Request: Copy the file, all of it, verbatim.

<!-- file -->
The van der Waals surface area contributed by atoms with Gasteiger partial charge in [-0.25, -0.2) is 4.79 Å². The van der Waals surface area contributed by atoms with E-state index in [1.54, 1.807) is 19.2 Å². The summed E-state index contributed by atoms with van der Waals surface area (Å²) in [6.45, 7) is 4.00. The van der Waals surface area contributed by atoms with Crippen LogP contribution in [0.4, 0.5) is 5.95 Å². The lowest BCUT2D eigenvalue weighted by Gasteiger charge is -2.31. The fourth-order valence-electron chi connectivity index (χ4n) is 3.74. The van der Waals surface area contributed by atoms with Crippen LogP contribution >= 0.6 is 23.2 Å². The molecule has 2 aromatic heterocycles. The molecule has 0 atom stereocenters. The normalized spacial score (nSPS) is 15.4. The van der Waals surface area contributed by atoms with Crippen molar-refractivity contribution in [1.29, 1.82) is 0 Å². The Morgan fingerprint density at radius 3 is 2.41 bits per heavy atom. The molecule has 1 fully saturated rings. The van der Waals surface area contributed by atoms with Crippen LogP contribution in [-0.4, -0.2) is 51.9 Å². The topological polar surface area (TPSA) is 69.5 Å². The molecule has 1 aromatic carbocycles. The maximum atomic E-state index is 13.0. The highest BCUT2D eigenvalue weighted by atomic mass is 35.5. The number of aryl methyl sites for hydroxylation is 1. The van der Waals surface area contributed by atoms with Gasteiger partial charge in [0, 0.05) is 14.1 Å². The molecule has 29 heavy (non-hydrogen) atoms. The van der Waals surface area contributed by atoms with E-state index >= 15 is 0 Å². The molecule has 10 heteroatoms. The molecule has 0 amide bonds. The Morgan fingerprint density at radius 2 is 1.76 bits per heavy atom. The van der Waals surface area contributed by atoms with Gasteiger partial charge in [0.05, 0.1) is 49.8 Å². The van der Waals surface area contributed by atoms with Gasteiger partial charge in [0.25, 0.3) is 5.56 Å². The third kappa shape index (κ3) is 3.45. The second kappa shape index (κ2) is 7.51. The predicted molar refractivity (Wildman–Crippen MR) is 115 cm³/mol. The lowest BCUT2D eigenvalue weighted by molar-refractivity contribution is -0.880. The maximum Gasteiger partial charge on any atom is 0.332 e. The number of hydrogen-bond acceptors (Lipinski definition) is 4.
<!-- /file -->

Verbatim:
The van der Waals surface area contributed by atoms with Gasteiger partial charge in [-0.25, -0.2) is 4.79 Å². The van der Waals surface area contributed by atoms with E-state index in [1.54, 1.807) is 19.2 Å². The summed E-state index contributed by atoms with van der Waals surface area (Å²) in [6.45, 7) is 4.00. The van der Waals surface area contributed by atoms with Crippen LogP contribution in [0.4, 0.5) is 5.95 Å². The lowest BCUT2D eigenvalue weighted by Gasteiger charge is -2.31. The fourth-order valence-electron chi connectivity index (χ4n) is 3.74. The van der Waals surface area contributed by atoms with Crippen LogP contribution >= 0.6 is 23.2 Å². The molecule has 2 aromatic heterocycles. The molecule has 0 atom stereocenters. The normalized spacial score (nSPS) is 15.4. The van der Waals surface area contributed by atoms with Crippen molar-refractivity contribution in [1.29, 1.82) is 0 Å². The Morgan fingerprint density at radius 3 is 2.41 bits per heavy atom. The molecule has 1 fully saturated rings. The van der Waals surface area contributed by atoms with Crippen LogP contribution in [-0.4, -0.2) is 51.9 Å². The topological polar surface area (TPSA) is 69.5 Å². The molecule has 1 aromatic carbocycles. The maximum atomic E-state index is 13.0. The highest BCUT2D eigenvalue weighted by atomic mass is 35.5. The number of aryl methyl sites for hydroxylation is 1. The van der Waals surface area contributed by atoms with Gasteiger partial charge in [0, 0.05) is 14.1 Å². The molecule has 29 heavy (non-hydrogen) atoms. The van der Waals surface area contributed by atoms with E-state index >= 15 is 0 Å². The molecule has 10 heteroatoms. The molecule has 0 amide bonds. The Morgan fingerprint density at radius 2 is 1.76 bits per heavy atom. The van der Waals surface area contributed by atoms with Gasteiger partial charge in [0.05, 0.1) is 49.8 Å². The van der Waals surface area contributed by atoms with Gasteiger partial charge in [0.25, 0.3) is 5.56 Å². The third kappa shape index (κ3) is 3.45. The second kappa shape index (κ2) is 7.51. The predicted molar refractivity (Wildman–Crippen MR) is 115 cm³/mol. The lowest BCUT2D eigenvalue weighted by molar-refractivity contribution is -0.880. The maximum Gasteiger partial charge on any atom is 0.332 e. The number of hydrogen-bond acceptors (Lipinski definition) is 4.